In the first installment and second post of this three part blog describing how various classes of medications contribute to or are associated with memory loss, six commonly prescribed drugs were showcased:
1. Cholesterol lowering drugs
2. Anxiety medications
3. Anti-depression medications
4. Blood pressure drugs (beta blockers)
5. Sleep aids (non-benzodiazepine sedative hypnotics)
6. Incontinence drugs (anticholinergics)
In part three we explore antihistamines (first generation), narcotic pain killers, drugs for Parkinson's disease and anti-seizure drugs.Please recall my position and they reason I am publishing this series. Be assured I am not against prescribed medications. Rather, I find it very important to take the stance of searching for underlying reasons for why a patient has a symptom and, if possible, provide a natural solution. Such interventions could include diet changes, lifestyle changes, specific supplementation and specialize brain-based therapies including neurofeedback.
Antihistamines (first generation)
Benadryl® (diphenhydramine), Chlor-Trimeton® (chlorphenhydramine), Tavist® (clemastine), Dimetane® (brompheniramine), Clistin® (carbinoxamine), Vistaril® (hydroxyzine)
These medications are used to relieve or prevent allergy symptoms. They may even be taken to fight the symptoms of the common cold. Whether these medications are prescription strength or over the counter, they also work by inhibiting the action of the neurotransmitter acetylcholine. Out in the body this may relieve cold and allergy symptoms, but in the brain it decreases your ability to learn and and remember things.
Narcotic Pain Killers
Examples: OxyContin®, Percocet® (oxycodone), Vicodin®, Norco® (hydrocodone), Dilaudid®, Exalog® (hydromorphone), Duragesic® (fentanyl), Astramorph®, Avinza® (morphine)
These drugs are prescribed to treat moderate to sever chronic pain. They are also called opiod analgesics. They work by limiting a person’s emotional reaction to pain and blocking the flow of pain signals within the central nervous system. They do this by blocking the action of chemical messengers within the brain, unfortunately these same chemical messengers are also involved in memory. Using these drugs, especially for a long period of time can affect both long-term and short-term memory.
Parkinson’s drugs (dopamine agonists)Examples: Requip® (ropinirole), Apokyn® (apomorphine), Mirapex® (pramipexole)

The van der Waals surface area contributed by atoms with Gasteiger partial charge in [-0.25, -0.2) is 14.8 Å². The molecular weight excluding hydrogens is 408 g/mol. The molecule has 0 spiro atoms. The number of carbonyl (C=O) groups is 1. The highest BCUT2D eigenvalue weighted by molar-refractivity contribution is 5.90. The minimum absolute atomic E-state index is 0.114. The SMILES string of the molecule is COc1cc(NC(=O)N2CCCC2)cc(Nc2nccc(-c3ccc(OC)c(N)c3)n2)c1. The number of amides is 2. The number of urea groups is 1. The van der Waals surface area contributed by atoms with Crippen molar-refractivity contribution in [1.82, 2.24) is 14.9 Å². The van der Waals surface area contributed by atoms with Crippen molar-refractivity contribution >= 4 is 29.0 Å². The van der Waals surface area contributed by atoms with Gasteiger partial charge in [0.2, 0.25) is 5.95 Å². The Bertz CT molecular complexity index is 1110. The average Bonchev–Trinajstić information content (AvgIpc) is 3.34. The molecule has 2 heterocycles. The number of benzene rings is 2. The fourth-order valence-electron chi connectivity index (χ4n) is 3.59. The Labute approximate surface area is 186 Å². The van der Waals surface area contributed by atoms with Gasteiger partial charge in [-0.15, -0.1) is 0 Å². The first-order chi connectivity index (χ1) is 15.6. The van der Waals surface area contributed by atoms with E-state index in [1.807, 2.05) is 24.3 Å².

These medications are traditionally used to fight Parkinson’s Disease and certain pituitary tumors, but recently they’ve become increasingly used in restless leg syndrome. They work by activating the pathways for dopamine. Dopamine is a neurotransmitter that is involved not only in learning and memory and learning but also motivation, fine motor control and the experience of pleasure. Because of this, they can cause memory loss, confusion, delusion, hallucinations and drowsiness. They can also cause compulsive behaviors such as overeating and gambling.
The shame is when it’s used for restless leg syndrome with out delving deeper into the cause of the problem, because many other medications, both prescription and over the counter can potentially be the actual cause of the restless leg syndrome (a ha-here we have a symptom caused by a drug that was prescribed to counteract the symptom that was a side effect of another drug - where does it end?)
Lyrica® (pregabalin), Depakote® (valproic acid), Neurontin® (gabapentin), Tegretol® (carbamazepine), Trileptil ® (oxycarbazepine), Topomax® (topiramate), Diamox® (acetazolamide), Lamictal® (lamotrigine), Keppra® (levetiracetam), Zonegran® (zonisamide)
These drugs are believed to reduce the flow of signals within the brain and spinal cord, which is how they limit seizures. The basically suppress your central nervous system and any drug that suppresses your central nervous system will cause loss of memory.
In conclusion, many prescribed medications can contribute or cause challenges with your memory. My advise is for you to consider the underlying cause of your symptoms and ill health. When you locate the cause or causes, many times you can work on eliminating or ameilorating your symptoms by natural means.
For more details about the natural approach I take with my patients, take a look a the book I wrote entitled: Reclaim Your Life; Your Guide To Revealing Your Body's Life-Changing Secrets For Renewed Health. It is available in my office or at Amazon and many other book outlets.
If you found value in this article, please use the social sharing icons at the top of this post and please share with those you know who are still suffering with knee pain or other chronic health challenges, despite receiving medical management. Help me reach more people so they may regain their zest for living! Thank you!
ALL THE BEST – DR. KARL R.O.S. JOHNSON, DC – DIGGING DEEPER TO FIND SOLUTIONS
*Special thanks to Dr. Brian Smith DC CNS gladly gives me permission to use, post and distribute the chapter in his book entitled "Drugs That Cause Memory Loss" from the book "What Happened to My Memory? Natural Solutions In The Fight Against Alzheimer's Disease and Dementia". The book available at Amazon.com in both hard copy and Kindle versions.